by Cathy Sivak, Field Editor, Dairy Foods
The space-efficient, $5.5 million Kleinpeter Farms Dairy ice cream plant in Baton Rouge, LA fills ice cream cartons and future prospects for the independent, family-owned dairy.
Kleinpeter Farms Dairy joined the premium ice cream market in 2008 as the only Louisiana ice cream processor. Diversification of the dairy’s fluid products creates a practical way to use excess cream, broadens the brand’s retail presence and meets consumer demand for locally produced ice cream. The “only ice cream made in Louisiana” niche fit with the Kleinpeter brand’s boutique-nature and consumer research showing support of locally made foods and products, says Jeff Kleinpeter, president.
The executive team’s short list of potential growth avenues combined with a chance invite to a Texas ice cream plant auction swiftly led to plant construction. Within five months, the new Kleinpeter Farms Dairy facility was up and running. The first batch christened most of the eager onlookers with splashes of mix, but trial and error had vanilla and chocolate half-gallons headed to market in January 2008. “Things change fast around here. We don’t have to go through layers of red tape to get things done,” Kleinpeter says.
When processing space in the original $4 million, 4,000-sq.-ft. facility proved almost immediately inadequate, a two-phase, $1.5 million project added a processing floor and staging area for a 7,500-sq.-ft. total. As part of the dairy’s environmentally friendly and keep-product-cold commitments, the ice cream plant interior walls are insulated with freezer panels, and doors to freezers open into chilled areas to conserve cold air.
As the ice cream facility’s volume grows, new capabilities are added. In September, the production floor added 40 feet of conveyors to ease the manual labor of moving filled product to the spiral freezer. In October, the spiral freezer added new decline equipment.
Ice cream offerings have expanded with capabilities. Half-gallon cartons are now joined by pints, 3-ounce sundae cups and 3-gallon institutional sizes: The flavor count has jumped from two to 24. Varieties including Sweet Potato Pie, Homemade Ponchatoula Strawberry and Buttered Pecan are often inspired by Louisiana cuisine and feature locally sourced ingredients. Flavor development is a team effort with leadership from Don Gerald, the ice cream plant manager and a graduate of the Penn State Ice Cream Short Course.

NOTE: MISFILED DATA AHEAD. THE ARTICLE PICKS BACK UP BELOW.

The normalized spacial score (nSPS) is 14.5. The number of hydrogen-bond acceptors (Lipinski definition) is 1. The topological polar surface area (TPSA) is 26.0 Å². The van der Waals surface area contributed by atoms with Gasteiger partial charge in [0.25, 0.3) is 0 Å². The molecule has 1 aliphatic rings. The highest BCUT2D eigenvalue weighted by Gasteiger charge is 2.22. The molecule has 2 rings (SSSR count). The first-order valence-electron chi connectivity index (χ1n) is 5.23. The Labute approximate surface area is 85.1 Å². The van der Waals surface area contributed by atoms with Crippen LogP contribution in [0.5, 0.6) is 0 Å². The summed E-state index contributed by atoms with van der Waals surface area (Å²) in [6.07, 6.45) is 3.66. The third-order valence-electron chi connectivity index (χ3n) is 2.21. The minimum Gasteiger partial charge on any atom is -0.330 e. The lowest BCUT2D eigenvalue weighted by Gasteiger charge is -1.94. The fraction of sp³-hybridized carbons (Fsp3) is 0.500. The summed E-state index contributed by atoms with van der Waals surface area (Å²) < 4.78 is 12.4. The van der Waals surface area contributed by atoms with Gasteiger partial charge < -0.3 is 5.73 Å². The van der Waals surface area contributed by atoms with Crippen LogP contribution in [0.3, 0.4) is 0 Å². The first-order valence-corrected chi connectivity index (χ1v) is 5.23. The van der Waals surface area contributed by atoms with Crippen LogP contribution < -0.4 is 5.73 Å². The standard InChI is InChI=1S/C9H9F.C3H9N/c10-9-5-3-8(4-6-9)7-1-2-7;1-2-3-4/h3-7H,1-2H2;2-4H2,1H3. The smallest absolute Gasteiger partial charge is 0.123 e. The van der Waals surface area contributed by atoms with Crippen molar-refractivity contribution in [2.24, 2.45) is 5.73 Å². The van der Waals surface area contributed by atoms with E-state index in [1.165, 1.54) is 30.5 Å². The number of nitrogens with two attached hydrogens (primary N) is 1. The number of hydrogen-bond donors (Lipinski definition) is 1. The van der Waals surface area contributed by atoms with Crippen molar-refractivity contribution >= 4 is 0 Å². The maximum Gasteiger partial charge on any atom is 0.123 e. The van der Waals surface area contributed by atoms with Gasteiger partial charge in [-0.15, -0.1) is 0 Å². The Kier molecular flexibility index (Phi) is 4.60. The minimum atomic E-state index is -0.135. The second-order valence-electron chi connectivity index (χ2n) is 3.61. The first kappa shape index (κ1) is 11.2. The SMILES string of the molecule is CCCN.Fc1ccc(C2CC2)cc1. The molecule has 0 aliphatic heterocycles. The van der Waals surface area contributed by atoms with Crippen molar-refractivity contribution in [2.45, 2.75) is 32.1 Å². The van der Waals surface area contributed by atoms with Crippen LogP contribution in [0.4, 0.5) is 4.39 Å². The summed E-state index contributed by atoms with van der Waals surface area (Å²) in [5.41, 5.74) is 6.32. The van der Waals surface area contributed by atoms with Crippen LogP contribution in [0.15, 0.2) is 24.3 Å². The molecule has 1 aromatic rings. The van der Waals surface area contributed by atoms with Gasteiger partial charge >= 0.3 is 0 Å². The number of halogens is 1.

Farm to fillerA century of Kleinpeter family wisdom goes into farm and processing operation management. “The best way to see how the dairy farm manager is doing is to look at the cows. The best way to see how the production department is doing is to taste the milk,” Kleinpeter says.
To protect product integrity and extend overall shelf life, Kleinpeter Farms Dairy takes multiple steps to circumvent the often brutal Louisiana heat. “The heat is a serious concern here,” Kleinpeter says.
Efforts start at its dairy farm, where fresh, raw 102
Creative concoctionsFluid processing creates ample cream for blending into bases for 38 to 40 percent butterfat ice cream. Simple flavor bases are created in the fluid operation, and then travel to one of three 5,000-gallon ice cream facility storage tanks. The outdoor pipes from the fluid plant to the holding tanks are heavily insulated.
Mix is deliberately held in the tanks for one day to help form unique Kleinpeter flavor profiles. “It’s an added touch,” Kleinpeter says.
The base mix travels from the tanks to flavor vats and is routed through the inclusion hopper. The variegate sprayer is the last stop before reaching the filler, which has a 25 half-gallon carton per minute capability. Ice cream production is typically limited to one flavor per day, with 12,000 half-gallon per day capability.